News coverage of the Senate’s confirmation of Congressman Mel Watt on Tuesday to head the Federal Housing Finance Agency was all about politics, not the housing or banking issues he now has to address. Nominated by President Barack Obama in May, Republicans blocked his approval for seven months. They claimed that Watt was not qualified for the position, despite his Yale law degree and his two decades of service on the House Financial Services Committee. In fact, their opposition had nothing to do with Watt’s qualifications. He was simply a victim of Washington’s partisan gridlock. On October 31, the Senate voted 56-42 on his behalf, but it was four votes shy of the 60 needed on the cloture motion to move forward. That made Watt the first sitting member of Congress since 1843 to be rejected by his peers for a cabinet-level position.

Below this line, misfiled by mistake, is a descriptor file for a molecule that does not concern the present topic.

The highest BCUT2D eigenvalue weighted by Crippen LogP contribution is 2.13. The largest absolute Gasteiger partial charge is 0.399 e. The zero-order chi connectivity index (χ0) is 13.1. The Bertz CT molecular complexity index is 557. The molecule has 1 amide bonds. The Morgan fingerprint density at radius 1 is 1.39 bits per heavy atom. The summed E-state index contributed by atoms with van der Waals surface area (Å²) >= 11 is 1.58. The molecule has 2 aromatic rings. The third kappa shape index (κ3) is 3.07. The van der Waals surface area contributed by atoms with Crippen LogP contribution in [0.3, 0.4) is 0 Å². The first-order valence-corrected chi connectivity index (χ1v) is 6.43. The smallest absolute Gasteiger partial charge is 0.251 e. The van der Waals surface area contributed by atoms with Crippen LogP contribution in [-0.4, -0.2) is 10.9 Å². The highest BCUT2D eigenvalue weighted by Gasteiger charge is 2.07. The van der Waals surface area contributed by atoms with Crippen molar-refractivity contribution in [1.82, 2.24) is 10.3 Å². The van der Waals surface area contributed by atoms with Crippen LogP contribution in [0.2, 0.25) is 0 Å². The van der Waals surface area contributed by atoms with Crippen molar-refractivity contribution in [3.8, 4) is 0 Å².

For Democrats, the Republicans’ rejection of Watt, as well as their rejection of Patricia Millett for a seat on the U.S. Court of Appeals for the District of Columbia, was the straw the broke the camel’s back. It galvanized them to change the rules to allow the President to make executive-level and court appointments by garnering a simple majority. Under the new rules, Watt finally got the support he needed, securing a 57 to 41 vote to lead the powerful agency that regulates mortgage giants Fannie Mae and Freddie Mac, which own or guarantee about half of the nation’s mortgages.
Although news reports paid little attention to Watt’s new responsibilities as FHFA director, housing and bank reform advocates view his confirmation as a major victory.
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